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Read Introduction to Colossians


“Therefore, as the elect of God, holy and beloved, put on tender mercies, kindness, humility, meekness, longsuffering.”  


The first garment with which God wants us to clothe ourselves is “tender mercies.”

“tender mercies”

The general meaning of “tender mercies” is compassion, pity, or tenderhearted. “Tender mercies” is to put one’s feelings into action and words. Literally, “tender mercies” convey bowels of sympathy. The people of the first century believed that emotions originated in the stomach. We have an idiom that says, “I have a feeling in my gut.” Thus, “tender mercies” is to allow oneself to identify with others in their joy and pain. Empathy is the ability to identify with someone and put ourselves in their place; it is more than sympathy. 

Mercy is grace in action. The idea is to appreciate and take action upon the grace that God put in our souls.

“Therefore if there is any consolation in Christ, if any comfort of love, if any fellowship of the Spirit, if any affection and mercy” (Phil. 2:1).

“Finally, all of you be of one mind, having compassion for one another; love as brothers, be tenderhearted, be courteous” (1 Pet. 3:8).

God wants us to be full of compassion, full of pity toward others. One of the garments God wants us to clothe ourselves with is the garment of empathy. It is easy to develop a heart calloused toward others and become hardhearted toward people who are hurt. Since we are the objects of mercy, we should show mercy (Lk. 6:36). Christians are not to distribute compassion in small doses but to extend empathy to those in need.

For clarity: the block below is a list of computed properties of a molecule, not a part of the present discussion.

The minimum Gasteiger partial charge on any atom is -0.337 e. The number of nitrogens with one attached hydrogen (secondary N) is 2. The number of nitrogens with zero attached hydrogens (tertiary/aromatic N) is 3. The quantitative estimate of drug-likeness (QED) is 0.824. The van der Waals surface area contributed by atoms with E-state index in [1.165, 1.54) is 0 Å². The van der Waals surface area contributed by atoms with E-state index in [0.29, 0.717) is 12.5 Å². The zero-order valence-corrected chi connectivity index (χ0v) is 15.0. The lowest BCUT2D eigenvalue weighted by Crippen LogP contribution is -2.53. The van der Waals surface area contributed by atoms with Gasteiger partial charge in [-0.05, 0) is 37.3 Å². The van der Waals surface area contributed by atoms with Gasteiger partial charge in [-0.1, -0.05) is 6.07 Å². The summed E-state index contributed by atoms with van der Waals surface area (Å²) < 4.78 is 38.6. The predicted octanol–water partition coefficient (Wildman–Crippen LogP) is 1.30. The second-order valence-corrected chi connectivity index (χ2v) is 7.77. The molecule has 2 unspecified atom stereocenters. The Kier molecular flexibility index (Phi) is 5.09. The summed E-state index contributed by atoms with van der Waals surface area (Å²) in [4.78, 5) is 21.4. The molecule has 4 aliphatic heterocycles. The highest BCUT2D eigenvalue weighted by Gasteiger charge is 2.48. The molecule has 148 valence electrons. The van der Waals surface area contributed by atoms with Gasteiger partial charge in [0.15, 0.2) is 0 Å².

God expects us to clothe ourselves with empathy.


Clothes make the man. Clothes in Scripture signify character (Isa. 64:6). One day, God will array the church in fine linen. Today, the first line of clothing God wants us to don is “mercy.”

The world is heartless toward those in need; it has become indifferent to suffering and hurt. People have become mechanical in our dealing with others. We are a number in the information age. Computers do not deal with my name but my number. A computer cannot tell how I feel. I cannot say to the computer that it has made a mistake. It simply sends me a notice of billing, and I pay it.

Even our medical doctors run patients through their offices without taking the time to know them as unique individuals. Do you have a heart of compassion for those who are around you?

“And be kind to one another, tenderhearted, forgiving one another, just as God in Christ forgave you” (Eph. 4:32).